Well, it's finally happened: Square is working with Nintendo again. Mind you, all the major Square titles are still being
released for the Sony PlayStation 2, and the Nintendo releases are mostly limited to some reissues of old games. But unlike
Final Fantasy: Dawn of Souls, or the more recent Final Fantasy IV Advance, the vaguely named Final Fantasy Tactics Advance is
in fact not a remake of Final Fantasy Tactics, but a totally new game.
Of course, "new" might be too strong a word, since the game does borrow very heavily from its 1998 namesake on the PlayStation.
If you played that game, then the gameplay of Final Fantasy Tactics Advance should require very little time to learn. In almost all
major respects, it's absolutely identical. The battlefield is divided up into squares, and you send out up to six guys against
six to eight enemy guys. All characters have "jobs" that give them various abilities. You can teach these different abilities
to your characters, and you can carry over some of them from job to job, and that's how you play the game. Many of the abilities
are the same as in Final Fantasy Tactics, too. The one big difference is in how you learn the abilities: in Final Fantasy Tactics, any character could learn anything over enough time, as long as he had the right job selected, but here, abilities are learned from items, like in Final Fantasy IX, so you need both the right jobs and some rare items in order to learn and use the best abilities. This change, actually, introduces some challenge into the game, because all of the best abilities can only be learned from very rare items, which you can't buy in stores. Thus, if you want to build up a strong party, you have to steal from enemies, complete side-quests, and so forth.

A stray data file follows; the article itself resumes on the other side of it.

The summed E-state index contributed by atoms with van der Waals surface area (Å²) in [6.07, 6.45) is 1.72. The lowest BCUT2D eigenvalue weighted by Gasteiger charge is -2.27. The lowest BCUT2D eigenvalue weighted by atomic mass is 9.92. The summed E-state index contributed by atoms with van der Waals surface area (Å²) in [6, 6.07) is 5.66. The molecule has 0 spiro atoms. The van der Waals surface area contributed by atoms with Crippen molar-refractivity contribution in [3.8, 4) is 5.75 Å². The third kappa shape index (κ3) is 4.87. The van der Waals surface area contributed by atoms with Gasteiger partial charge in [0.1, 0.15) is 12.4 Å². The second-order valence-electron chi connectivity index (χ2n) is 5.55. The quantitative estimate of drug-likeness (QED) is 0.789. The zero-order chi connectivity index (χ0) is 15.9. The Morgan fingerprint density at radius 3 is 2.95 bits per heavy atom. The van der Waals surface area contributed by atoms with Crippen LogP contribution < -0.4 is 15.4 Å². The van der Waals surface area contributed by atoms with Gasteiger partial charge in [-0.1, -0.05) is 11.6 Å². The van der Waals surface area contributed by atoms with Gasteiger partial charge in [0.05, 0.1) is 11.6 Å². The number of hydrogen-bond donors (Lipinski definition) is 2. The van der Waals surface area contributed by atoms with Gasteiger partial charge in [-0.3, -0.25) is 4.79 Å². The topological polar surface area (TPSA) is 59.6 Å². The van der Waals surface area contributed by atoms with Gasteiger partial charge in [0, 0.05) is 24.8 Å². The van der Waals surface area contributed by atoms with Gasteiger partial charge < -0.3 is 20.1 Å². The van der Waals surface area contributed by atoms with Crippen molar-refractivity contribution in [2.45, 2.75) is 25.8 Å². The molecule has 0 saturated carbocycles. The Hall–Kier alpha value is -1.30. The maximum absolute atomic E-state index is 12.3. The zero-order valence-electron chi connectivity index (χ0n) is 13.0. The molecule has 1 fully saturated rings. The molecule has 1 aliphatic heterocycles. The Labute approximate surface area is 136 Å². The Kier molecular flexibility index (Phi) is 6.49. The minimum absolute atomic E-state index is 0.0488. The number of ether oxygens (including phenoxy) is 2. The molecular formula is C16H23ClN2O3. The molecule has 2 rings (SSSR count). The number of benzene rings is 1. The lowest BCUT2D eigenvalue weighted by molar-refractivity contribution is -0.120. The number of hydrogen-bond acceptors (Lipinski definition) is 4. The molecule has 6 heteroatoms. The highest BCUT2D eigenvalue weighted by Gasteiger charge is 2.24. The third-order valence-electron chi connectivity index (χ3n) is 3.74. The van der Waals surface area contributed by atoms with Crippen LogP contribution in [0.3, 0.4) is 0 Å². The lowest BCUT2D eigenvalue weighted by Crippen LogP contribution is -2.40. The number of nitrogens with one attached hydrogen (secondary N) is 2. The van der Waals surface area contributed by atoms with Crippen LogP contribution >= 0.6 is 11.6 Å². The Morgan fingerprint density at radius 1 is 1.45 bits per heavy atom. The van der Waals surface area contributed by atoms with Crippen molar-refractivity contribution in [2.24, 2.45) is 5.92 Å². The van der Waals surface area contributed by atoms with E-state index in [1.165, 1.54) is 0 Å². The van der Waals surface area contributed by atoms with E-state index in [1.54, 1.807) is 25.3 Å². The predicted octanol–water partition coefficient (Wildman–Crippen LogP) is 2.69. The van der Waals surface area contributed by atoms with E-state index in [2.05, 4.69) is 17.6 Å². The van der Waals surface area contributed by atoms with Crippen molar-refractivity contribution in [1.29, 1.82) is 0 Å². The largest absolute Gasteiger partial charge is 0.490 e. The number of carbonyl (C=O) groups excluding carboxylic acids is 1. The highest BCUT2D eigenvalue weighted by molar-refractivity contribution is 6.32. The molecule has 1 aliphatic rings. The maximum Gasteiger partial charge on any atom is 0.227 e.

The other major addition is the notion of "laws." Basically, in every battle, the computer gets to set up to three rules that you're not allowed to break. For instance, you may be prohibited from using long-range weapons, or black magic, or physical attacks. Some laws are worse than others, and breaking them can lead to negative status changes, monetary fines, or even the game-over screen. It's possible to get used to the laws, but it's a very irritating process. On the plus side, though, your characters are instantly revived after a battle most of the time, so usually you don't have to worry about rejuvenating fallen allies in three turns, which was a very common source of frustration in Final Fantasy Tactics. In general, this game is probably easier than the older game. Once you can get the Last Breath and Double Sword abilities, you can coast through almost all battles with no problem. Unfortunately, there aren't many unique classes and hero characters, which were present in abundance in the older game.